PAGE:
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The average value of Americans' 401(k) plans will be substantially higher in real terms by the year 2040 even if stock market returns fall short of their historical values, according to new research by a team of economists from MIT, Harvard and Dartmouth.
In a study published this week in the online early edition of the Proceedings of the National Academy of Sciences, James Poterba of MIT, Steven Venti of Dartmouth College and David Wise of Harvard University looked at how changes in types of pension plans and in demographic structure will affect the wealth of future retirees.
They found that if the average return on stocks for the next 35 years is three percentage points below its historical value, then the average value of 401(k) plan balances would increase from $29,700 in 2000 to $269,000 by 2040. If equity returns continue at their historical level, the average plan balance in 2040 would be even greater: $452,000 by 2040. All dollar values are measured in constant 2000 prices. The findings challenge some bearish projections that retirement assets will drop in value in coming decades as baby-boomers cash out their holdings. The team accounted for the discrepancy by noting that their research takes into effect the continuation of pension plan shifts away from traditional defined benefit plans toward 401(k) plans--a trend that has been under way for some 30 years.
In short, because most current retirees who have assets in 401(k) plans were covered by these plans for only a fraction of their working careers, the balances at retirement for future retirees are likely to be substantially greater than those of current retirees.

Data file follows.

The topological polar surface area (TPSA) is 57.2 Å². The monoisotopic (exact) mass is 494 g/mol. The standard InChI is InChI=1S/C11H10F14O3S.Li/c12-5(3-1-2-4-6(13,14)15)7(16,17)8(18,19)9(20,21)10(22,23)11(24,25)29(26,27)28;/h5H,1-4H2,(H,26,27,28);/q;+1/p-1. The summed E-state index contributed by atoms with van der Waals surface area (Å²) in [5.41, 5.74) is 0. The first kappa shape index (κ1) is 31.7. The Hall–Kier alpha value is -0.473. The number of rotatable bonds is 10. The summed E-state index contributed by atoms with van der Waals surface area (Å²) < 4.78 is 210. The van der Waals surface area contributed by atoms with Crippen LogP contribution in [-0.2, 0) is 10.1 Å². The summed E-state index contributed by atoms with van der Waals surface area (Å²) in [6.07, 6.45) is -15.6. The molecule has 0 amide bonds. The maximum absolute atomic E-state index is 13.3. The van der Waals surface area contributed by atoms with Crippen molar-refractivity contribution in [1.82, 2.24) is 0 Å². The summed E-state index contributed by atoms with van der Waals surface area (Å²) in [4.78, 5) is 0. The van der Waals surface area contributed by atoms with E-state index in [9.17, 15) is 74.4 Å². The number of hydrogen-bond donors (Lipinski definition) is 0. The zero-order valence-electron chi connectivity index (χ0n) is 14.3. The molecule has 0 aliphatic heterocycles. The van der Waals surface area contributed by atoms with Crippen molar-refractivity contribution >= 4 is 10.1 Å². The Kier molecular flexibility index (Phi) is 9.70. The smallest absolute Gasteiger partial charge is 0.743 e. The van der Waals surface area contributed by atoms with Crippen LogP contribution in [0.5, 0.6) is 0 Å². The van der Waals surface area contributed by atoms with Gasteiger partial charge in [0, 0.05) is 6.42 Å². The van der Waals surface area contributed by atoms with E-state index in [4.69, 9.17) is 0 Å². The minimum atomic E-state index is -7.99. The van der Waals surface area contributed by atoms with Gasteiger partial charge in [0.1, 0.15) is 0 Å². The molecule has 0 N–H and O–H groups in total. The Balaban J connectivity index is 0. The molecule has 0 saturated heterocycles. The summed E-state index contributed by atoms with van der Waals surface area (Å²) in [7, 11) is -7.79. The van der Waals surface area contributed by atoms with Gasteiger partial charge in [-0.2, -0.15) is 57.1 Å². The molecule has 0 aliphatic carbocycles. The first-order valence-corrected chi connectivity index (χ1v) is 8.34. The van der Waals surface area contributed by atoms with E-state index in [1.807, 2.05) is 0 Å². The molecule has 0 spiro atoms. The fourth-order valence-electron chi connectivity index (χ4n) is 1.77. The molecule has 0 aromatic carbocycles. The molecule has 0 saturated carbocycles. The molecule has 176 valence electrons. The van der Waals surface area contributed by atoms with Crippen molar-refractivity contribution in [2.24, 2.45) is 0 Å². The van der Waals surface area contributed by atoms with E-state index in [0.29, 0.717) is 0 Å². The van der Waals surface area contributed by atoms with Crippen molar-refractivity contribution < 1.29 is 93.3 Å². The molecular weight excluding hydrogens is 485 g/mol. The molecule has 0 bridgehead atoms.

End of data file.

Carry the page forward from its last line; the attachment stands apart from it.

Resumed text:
This is true even if the trend toward a growing fraction of the workforce covered by 401(k) plans slows or stops, said Poterba, head of MIT's economics department and the Mitsui Professor of Economics.
"The key touchstone here is that if in fact people are in these 401(k) retirement plans for three or four decades, they will have a lot more chance to build up their assets than the current crop of retirees--many of whom have only been investing in 401(k) plans for part of their careers," Poterba said.
The paper uses data on historical participation rates in, and contribution rates to, 401(k) plans to project the future evolution of 401(k) balances for retirement-aged households.
Poterba noted several important caveats to the research, chief of which was the difficulty of trying to make accurate projections of what will happen more than three decades from now.
He also said certain demographic groups may cash out their 401(k) plans prior to retirement, meaning they will not benefit from the projected large increase in their nest eggs.
The work was funded by the Social Security Administration, the National Institute of Aging and the National Science Foundation.